Having been quoted and questioned over the past while, I felt pressured to comment when I saw in the EMC, that the local council had passed a motion against Enerdu (Mississippi Mills passes motion against Enerdu). I wondered what consideration they had given their own plant, in the making of this decision. The stopping or halting of the Enerdu project and the potential cancellation of the new weir, could have a serious effect on the operation of the Mississippi River Power Corporation’s plant (The Town of Mississippi Mills is the sole shareholder) at the base of the third cascade of the river. This project is now providing a substantial return to the town each year. This will increase substantially in the coming years.
Enerdu is proposing a new hydraulic generating station, under an initiative provided by the provincial government, to be built on their property. There are local designers and artists who would love to be part of a group that could help make this station an addition to the uniqueness of Almonte.
In order to keep the river as we are used to it, the beach, the boating, the scenic beauty we need a control weir. The current archaic method of plywood and boards is ugly, inefficient and is partially perched on a concrete dam that is well in excess of 100 years old. The safety of the people who install the boards is always a concern. An automated one, as proposed, is the most practical. This would keep a constant water level (at the height of the existing boards) except during the spring freshet when they would be lowered to the same height as the bedrock. Currently the boards do not all break away in the spring holding some of the water back. A constant water level would benefit the beach, boating, (all kinds) the aesthetics of the downtown, it would be better for tourism and I am sure the fish would be more content. The final height would have to be approximately that of the existing boards. This height has been approved by the MNR as well as the Mississippi River Water Management group. It has its teeth in the Lakes and Rivers Improvement Act, with fines for violations sufficient to cause concern for even those with deep pockets.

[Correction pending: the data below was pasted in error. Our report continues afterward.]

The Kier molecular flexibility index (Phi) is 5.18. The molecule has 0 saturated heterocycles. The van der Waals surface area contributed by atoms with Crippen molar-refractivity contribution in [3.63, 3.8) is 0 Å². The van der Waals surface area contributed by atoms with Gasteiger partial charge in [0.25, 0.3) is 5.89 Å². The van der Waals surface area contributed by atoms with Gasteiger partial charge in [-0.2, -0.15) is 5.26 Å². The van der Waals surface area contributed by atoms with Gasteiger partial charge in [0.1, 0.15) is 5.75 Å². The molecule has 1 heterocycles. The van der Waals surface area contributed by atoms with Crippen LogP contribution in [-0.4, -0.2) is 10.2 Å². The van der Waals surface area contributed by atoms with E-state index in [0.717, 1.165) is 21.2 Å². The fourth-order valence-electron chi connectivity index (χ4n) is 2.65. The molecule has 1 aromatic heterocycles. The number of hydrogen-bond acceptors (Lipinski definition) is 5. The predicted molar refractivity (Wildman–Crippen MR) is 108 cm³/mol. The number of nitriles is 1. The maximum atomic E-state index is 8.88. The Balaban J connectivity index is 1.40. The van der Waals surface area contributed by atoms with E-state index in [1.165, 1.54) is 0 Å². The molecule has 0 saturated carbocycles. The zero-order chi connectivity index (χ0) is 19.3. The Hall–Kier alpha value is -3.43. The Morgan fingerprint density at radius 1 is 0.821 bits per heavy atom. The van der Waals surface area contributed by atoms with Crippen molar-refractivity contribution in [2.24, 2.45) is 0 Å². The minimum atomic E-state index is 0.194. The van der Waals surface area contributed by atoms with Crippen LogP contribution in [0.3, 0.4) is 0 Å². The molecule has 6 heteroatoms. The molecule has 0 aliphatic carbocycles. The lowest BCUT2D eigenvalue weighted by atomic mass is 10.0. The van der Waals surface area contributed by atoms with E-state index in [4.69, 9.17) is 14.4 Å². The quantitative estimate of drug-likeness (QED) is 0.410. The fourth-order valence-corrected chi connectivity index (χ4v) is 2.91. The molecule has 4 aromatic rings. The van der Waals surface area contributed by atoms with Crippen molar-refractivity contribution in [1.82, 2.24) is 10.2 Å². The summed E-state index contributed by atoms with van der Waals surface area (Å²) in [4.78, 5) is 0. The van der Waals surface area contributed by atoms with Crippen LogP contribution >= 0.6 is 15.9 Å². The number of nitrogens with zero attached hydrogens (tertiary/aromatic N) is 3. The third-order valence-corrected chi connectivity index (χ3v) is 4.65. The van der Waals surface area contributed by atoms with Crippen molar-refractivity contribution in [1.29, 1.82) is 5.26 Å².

Despite concerns that the generating station would take up more of the width of the river, it will also pass a great deal of water (approximately40 cubic meters/sec) and it will be in the interests of the operator to keep it that way because for them it is business. Flooding will not be a concern, when the generating station was built on the site of the old Collie Woolen Mill in Appleton, flooding which had been a problem most winters was almost eliminated.